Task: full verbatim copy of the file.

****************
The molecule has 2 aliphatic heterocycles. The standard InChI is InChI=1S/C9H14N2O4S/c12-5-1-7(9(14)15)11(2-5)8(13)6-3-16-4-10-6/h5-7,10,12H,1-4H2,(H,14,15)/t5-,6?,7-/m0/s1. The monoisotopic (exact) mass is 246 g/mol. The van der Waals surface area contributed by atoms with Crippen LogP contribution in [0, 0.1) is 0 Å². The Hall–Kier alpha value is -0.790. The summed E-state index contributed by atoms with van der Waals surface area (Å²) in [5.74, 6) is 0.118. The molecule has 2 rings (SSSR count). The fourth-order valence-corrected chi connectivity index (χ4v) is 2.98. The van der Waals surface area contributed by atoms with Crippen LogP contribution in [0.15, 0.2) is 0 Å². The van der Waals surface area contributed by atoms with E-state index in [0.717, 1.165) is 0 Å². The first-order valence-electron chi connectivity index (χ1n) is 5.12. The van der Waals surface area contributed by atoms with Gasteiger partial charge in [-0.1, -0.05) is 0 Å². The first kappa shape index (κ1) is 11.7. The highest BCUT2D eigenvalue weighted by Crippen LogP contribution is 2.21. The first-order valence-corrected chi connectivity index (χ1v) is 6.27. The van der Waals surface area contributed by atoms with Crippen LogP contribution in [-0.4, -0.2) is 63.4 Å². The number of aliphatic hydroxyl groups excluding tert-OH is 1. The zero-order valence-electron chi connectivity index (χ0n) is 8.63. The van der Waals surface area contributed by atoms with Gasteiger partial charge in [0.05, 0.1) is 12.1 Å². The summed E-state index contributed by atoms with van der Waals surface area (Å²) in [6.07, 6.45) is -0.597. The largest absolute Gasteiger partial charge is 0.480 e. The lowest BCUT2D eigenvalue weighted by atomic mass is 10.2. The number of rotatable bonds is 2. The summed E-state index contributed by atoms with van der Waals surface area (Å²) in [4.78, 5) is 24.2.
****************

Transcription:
The molecule has 2 aliphatic heterocycles. The standard InChI is InChI=1S/C9H14N2O4S/c12-5-1-7(9(14)15)11(2-5)8(13)6-3-16-4-10-6/h5-7,10,12H,1-4H2,(H,14,15)/t5-,6?,7-/m0/s1. The monoisotopic (exact) mass is 246 g/mol. The van der Waals surface area contributed by atoms with Crippen LogP contribution in [0, 0.1) is 0 Å². The Hall–Kier alpha value is -0.790. The summed E-state index contributed by atoms with van der Waals surface area (Å²) in [5.74, 6) is 0.118. The molecule has 2 rings (SSSR count). The fourth-order valence-corrected chi connectivity index (χ4v) is 2.98. The van der Waals surface area contributed by atoms with Crippen LogP contribution in [0.15, 0.2) is 0 Å². The van der Waals surface area contributed by atoms with E-state index in [0.717, 1.165) is 0 Å². The first-order valence-electron chi connectivity index (χ1n) is 5.12. The van der Waals surface area contributed by atoms with Gasteiger partial charge in [-0.1, -0.05) is 0 Å². The first kappa shape index (κ1) is 11.7. The highest BCUT2D eigenvalue weighted by Crippen LogP contribution is 2.21. The first-order valence-corrected chi connectivity index (χ1v) is 6.27. The van der Waals surface area contributed by atoms with Crippen LogP contribution in [-0.4, -0.2) is 63.4 Å². The number of aliphatic hydroxyl groups excluding tert-OH is 1. The zero-order valence-electron chi connectivity index (χ0n) is 8.63. The van der Waals surface area contributed by atoms with Gasteiger partial charge in [0.05, 0.1) is 12.1 Å². The summed E-state index contributed by atoms with van der Waals surface area (Å²) in [6.07, 6.45) is -0.597. The largest absolute Gasteiger partial charge is 0.480 e. The lowest BCUT2D eigenvalue weighted by atomic mass is 10.2. The number of rotatable bonds is 2. The summed E-state index contributed by atoms with van der Waals surface area (Å²) in [4.78, 5) is 24.2.